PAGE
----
How much did your real estate agent earn last year? Chances are, he or she got a raise — a big one, at least on paper.
In a report that some in the industry believe is an indicator that the housing market is recovering, the National Association of Realtors says that its typical member earned about 25 percent more in 2012 than in 2011, which is only the second gain in the past decade. Unfortunately, every silver lining seems to have its dark cloud: It also cost that NAR member more to operate his or her business last year than it did the year before.
Paul Bishop, the trade group's vice president of research, explained in an edited interview how its membership is faring in the recovery, and how the typical real estate agent increasingly is likely to have gray hair.
Q: What did you find out about your members in NAR's annual survey?
A: There are about 2million real estate licensees in the country, and about half are NAR members. The annual income numbers confirmed what we had suspected, in terms of more sales and higher home prices.
The median gross income of a Realtor rose to $43,500 in 2012, from $34,900 in 2011. Those numbers are consistent with the broader picture. There are a couple of ways to look at the increase in income. Certainly, with an increase in prices, every transaction is at a higher value than it would have been a year ago.
In real estate, every transaction has two sides, buyer and seller. And last year, among our members, the number of sides (that a member handled) increased from 10 to 12. So we're seeing more transactions, at a higher price level.
Our membership peaked in 2006, and for the last several years, it has remained steady, at 1 million. So you have the same number of members, with more transactions.
We also found, though, that many of our members have diversified into related services, such as lending, title and escrow services, and that's going to contribute to the income numbers.
And though there was an $8,600 increase in gross income, their take-home pay, after taxes and expenses, was just $4,200 more than it was in 2011. Their business costs increased from $4,520 to $4,900.
Q: I would have thought that the downturn in residential real estate would have meant a corresponding decline in the number of people in the business. But that's apparently stayed steady. Is that a surprise?
A: When times are good, a lot of people are interested in real estate, generally, and the numbers increase. We saw that from 2003 through 2006 (parallel to the period of the housing boom).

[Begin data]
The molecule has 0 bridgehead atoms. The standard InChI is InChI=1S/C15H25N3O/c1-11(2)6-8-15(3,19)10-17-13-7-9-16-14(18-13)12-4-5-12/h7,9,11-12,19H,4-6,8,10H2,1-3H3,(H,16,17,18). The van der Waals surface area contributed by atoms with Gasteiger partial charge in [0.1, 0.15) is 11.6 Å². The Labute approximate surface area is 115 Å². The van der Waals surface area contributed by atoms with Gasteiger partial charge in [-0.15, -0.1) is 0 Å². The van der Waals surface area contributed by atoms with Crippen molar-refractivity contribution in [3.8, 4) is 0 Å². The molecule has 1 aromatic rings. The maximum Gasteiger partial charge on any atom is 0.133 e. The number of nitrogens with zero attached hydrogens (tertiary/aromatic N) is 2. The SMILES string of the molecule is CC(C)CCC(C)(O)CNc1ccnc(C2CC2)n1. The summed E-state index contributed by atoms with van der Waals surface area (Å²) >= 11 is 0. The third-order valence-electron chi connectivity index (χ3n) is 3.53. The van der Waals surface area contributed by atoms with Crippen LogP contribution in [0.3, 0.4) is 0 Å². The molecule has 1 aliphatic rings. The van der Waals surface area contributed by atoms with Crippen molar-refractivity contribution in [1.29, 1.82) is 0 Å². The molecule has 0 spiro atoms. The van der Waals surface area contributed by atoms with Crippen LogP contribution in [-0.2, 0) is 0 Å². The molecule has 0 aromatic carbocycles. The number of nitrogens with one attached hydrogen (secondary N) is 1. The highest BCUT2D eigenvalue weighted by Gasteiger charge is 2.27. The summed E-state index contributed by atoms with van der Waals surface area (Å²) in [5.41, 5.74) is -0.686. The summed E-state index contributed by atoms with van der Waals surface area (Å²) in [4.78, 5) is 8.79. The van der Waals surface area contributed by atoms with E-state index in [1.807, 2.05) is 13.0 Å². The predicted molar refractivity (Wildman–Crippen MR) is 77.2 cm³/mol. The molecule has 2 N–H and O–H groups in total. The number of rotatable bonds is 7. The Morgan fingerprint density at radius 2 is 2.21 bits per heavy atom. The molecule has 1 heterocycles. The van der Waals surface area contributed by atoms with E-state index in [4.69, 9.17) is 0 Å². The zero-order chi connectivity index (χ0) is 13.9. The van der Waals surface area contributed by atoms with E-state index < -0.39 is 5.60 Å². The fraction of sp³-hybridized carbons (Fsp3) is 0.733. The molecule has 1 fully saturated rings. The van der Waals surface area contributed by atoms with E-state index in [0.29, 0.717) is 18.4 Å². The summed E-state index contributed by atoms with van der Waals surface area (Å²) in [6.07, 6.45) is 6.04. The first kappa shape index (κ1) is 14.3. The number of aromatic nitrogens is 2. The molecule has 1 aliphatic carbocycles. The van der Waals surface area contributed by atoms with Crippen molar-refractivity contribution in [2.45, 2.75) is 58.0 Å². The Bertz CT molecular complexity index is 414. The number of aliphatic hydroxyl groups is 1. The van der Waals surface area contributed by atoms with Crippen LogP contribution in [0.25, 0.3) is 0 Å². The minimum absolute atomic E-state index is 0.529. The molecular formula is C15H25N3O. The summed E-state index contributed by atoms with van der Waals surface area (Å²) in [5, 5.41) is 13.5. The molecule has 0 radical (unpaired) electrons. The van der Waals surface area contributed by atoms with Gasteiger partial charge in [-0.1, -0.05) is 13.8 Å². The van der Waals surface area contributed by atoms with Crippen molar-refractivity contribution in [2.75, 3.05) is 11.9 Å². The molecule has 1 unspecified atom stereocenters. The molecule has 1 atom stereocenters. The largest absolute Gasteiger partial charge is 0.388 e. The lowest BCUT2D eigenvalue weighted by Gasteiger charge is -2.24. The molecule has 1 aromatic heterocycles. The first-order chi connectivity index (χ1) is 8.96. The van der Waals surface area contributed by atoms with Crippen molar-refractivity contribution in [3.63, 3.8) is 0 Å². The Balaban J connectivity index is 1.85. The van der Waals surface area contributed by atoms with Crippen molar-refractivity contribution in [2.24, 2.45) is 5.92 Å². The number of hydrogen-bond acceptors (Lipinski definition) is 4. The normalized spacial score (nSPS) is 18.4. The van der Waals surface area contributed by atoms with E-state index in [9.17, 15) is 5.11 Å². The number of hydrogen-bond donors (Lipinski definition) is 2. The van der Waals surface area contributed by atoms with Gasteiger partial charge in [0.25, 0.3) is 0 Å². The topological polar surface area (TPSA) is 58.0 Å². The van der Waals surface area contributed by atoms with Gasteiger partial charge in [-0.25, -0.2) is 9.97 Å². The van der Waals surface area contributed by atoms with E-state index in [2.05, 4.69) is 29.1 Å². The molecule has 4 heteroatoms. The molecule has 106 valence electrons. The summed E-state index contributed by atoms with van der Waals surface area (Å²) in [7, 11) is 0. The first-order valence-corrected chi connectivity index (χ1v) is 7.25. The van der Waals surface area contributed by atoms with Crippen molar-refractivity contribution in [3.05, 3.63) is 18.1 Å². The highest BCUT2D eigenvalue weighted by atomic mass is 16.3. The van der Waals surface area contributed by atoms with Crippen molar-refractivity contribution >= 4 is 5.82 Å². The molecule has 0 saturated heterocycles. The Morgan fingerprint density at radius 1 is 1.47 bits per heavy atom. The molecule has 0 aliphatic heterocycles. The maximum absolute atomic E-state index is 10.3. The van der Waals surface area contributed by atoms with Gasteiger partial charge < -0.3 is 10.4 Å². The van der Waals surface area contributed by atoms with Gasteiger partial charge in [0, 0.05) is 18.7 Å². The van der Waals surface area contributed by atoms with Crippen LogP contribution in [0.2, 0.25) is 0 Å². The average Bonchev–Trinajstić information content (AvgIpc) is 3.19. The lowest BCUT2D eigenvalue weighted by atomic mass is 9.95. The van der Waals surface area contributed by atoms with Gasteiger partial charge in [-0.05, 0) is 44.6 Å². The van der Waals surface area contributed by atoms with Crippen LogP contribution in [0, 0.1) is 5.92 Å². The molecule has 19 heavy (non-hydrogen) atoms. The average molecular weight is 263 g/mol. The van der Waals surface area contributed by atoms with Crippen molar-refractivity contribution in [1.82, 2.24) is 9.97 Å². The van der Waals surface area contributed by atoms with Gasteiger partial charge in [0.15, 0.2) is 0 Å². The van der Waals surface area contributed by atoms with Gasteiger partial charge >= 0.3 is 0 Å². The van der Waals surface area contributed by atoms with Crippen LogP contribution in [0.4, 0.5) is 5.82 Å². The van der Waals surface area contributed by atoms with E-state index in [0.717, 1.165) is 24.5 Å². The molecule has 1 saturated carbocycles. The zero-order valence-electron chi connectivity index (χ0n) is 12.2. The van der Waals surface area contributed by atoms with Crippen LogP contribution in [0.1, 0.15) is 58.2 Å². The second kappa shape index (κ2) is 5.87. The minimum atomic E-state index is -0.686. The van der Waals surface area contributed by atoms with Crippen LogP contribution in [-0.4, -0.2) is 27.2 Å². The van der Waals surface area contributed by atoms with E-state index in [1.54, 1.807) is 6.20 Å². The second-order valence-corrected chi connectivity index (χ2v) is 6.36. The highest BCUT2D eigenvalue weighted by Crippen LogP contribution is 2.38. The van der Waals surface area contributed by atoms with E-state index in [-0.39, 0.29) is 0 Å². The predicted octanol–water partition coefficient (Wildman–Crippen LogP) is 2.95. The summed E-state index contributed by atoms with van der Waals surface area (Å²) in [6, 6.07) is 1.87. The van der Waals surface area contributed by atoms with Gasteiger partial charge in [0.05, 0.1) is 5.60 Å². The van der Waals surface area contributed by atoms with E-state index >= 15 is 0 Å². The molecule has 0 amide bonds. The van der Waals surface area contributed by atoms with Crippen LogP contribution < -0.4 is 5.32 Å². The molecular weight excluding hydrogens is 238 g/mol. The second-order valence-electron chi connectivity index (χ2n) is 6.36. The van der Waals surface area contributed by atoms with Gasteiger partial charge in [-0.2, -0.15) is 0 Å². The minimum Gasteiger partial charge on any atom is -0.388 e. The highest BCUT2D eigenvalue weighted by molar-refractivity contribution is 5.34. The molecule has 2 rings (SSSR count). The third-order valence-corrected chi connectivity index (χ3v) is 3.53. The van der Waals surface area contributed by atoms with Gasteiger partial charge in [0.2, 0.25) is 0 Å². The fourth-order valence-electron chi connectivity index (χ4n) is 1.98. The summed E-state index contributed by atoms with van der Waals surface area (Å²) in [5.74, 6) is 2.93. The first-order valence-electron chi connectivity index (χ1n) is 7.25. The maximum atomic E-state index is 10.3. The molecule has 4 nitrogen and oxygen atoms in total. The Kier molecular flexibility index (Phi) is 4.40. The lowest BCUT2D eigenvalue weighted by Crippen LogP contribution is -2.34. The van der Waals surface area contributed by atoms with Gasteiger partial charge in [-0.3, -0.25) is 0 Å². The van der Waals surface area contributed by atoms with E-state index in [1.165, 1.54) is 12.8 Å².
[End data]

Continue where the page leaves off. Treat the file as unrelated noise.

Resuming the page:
But the other side of that is, when the economy is more fragile or we're in a recession or there's economic uncertainty, real estate also tends to draw people in because it may be a good option for people who are concerned about their own financial well-being. They may regard real estate as a way to earn more income or as a fallback if their primary income falls away.
So we can track the top line, the gross numbers, very well, but there's a lot of activity under that number — a lot of people entering and exiting the business.
Q: I was a little surprised to see that within your membership, 94 percent report that their firms have a Web presence. I suppose that 94 percent of most anything else would technically be considered high, but 6 percent not having a Web presence seems like an awful lot of business people who aren't online. It's almost like saying you don't have a telephone.
A: Yes, you would imagine that it would be higher, but at the same time, when you talk with Realtors, there are a number who do nothing but referral (work) from past clients and past customers.
They're in a position where they don't need a visible presence online. They have a safe stream of referrals or are well enough known to focus on a type of property or location, and from their perspective there's no need for a Web presence.
More of the members had individual websites in 2012 than in 2011, 64 percent versus 62 percent. And there's active use of social media — 56 percent said they were actively using it in one form or another. But you can really see an age breakdown in this: For example, among those agents who are 29 or under, 79 percent said it was an active part of their business.
Q: But speaking of age, your report suggests that a significant segment of your membership isn't under 29. Isn't there a fair amount of discussion these days about the graying of the real estate industry and how it doesn't seem to attract a youthful component?
A: The survey shows the typical NAR member is 57 — up a year from last year's survey. Only 2 percent of all Realtor members are under 30, and another 4 percent are 30 to 34. Twenty-five percent are 65 or over.
The other aspect of real estate is that it's often a second or even third career for many people, and there's value in having people come in who have different types of experience. But yes, it's been a topic of discussion, how the industry in general needs to attract more people under 34.
Given the nature of how real estate agents are typically compensated — you don't get paid until the transaction closes — and when you don't have a book of business and interaction with clients, it takes a while to develop an income that's satisfactory. If you're 29 or 30, it's a hard transition to make. That's one of the things that's holding back people right out of college, as opposed to corporate real estate, where there might be a different compensation structure.